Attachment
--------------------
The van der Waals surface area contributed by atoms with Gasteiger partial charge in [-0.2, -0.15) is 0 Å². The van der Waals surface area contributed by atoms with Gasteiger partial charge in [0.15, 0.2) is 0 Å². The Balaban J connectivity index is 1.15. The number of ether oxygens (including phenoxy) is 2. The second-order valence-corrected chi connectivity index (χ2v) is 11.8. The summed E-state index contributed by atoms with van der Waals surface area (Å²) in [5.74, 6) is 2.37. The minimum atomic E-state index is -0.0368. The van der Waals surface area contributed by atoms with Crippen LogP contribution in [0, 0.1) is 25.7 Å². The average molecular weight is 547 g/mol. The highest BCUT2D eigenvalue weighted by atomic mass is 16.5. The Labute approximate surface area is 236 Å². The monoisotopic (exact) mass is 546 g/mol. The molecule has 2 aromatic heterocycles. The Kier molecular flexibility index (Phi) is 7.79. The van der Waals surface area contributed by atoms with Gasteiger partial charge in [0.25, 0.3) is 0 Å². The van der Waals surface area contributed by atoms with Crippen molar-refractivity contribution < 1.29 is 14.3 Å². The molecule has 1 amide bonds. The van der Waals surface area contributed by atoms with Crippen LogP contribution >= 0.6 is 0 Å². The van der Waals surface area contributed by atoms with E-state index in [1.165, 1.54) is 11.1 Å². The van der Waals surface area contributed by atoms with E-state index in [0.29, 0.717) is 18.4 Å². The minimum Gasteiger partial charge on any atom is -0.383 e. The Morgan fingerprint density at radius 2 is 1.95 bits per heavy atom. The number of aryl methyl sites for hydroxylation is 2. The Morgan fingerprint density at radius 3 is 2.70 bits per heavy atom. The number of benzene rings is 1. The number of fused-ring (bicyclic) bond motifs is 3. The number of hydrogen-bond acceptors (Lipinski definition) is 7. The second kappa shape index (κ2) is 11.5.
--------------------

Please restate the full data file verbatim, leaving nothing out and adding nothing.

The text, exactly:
The van der Waals surface area contributed by atoms with Gasteiger partial charge in [-0.2, -0.15) is 0 Å². The van der Waals surface area contributed by atoms with Gasteiger partial charge in [0.15, 0.2) is 0 Å². The Balaban J connectivity index is 1.15. The number of ether oxygens (including phenoxy) is 2. The second-order valence-corrected chi connectivity index (χ2v) is 11.8. The summed E-state index contributed by atoms with van der Waals surface area (Å²) in [5.74, 6) is 2.37. The minimum atomic E-state index is -0.0368. The van der Waals surface area contributed by atoms with Crippen LogP contribution in [0, 0.1) is 25.7 Å². The average molecular weight is 547 g/mol. The highest BCUT2D eigenvalue weighted by atomic mass is 16.5. The Labute approximate surface area is 236 Å². The monoisotopic (exact) mass is 546 g/mol. The molecule has 2 aromatic heterocycles. The Kier molecular flexibility index (Phi) is 7.79. The van der Waals surface area contributed by atoms with Gasteiger partial charge in [0.25, 0.3) is 0 Å². The van der Waals surface area contributed by atoms with Crippen molar-refractivity contribution < 1.29 is 14.3 Å². The molecule has 1 amide bonds. The van der Waals surface area contributed by atoms with Crippen LogP contribution >= 0.6 is 0 Å². The van der Waals surface area contributed by atoms with E-state index in [1.165, 1.54) is 11.1 Å². The van der Waals surface area contributed by atoms with E-state index in [0.29, 0.717) is 18.4 Å². The minimum Gasteiger partial charge on any atom is -0.383 e. The Morgan fingerprint density at radius 2 is 1.95 bits per heavy atom. The number of aryl methyl sites for hydroxylation is 2. The Morgan fingerprint density at radius 3 is 2.70 bits per heavy atom. The number of benzene rings is 1. The number of fused-ring (bicyclic) bond motifs is 3. The number of hydrogen-bond acceptors (Lipinski definition) is 7. The second kappa shape index (κ2) is 11.5.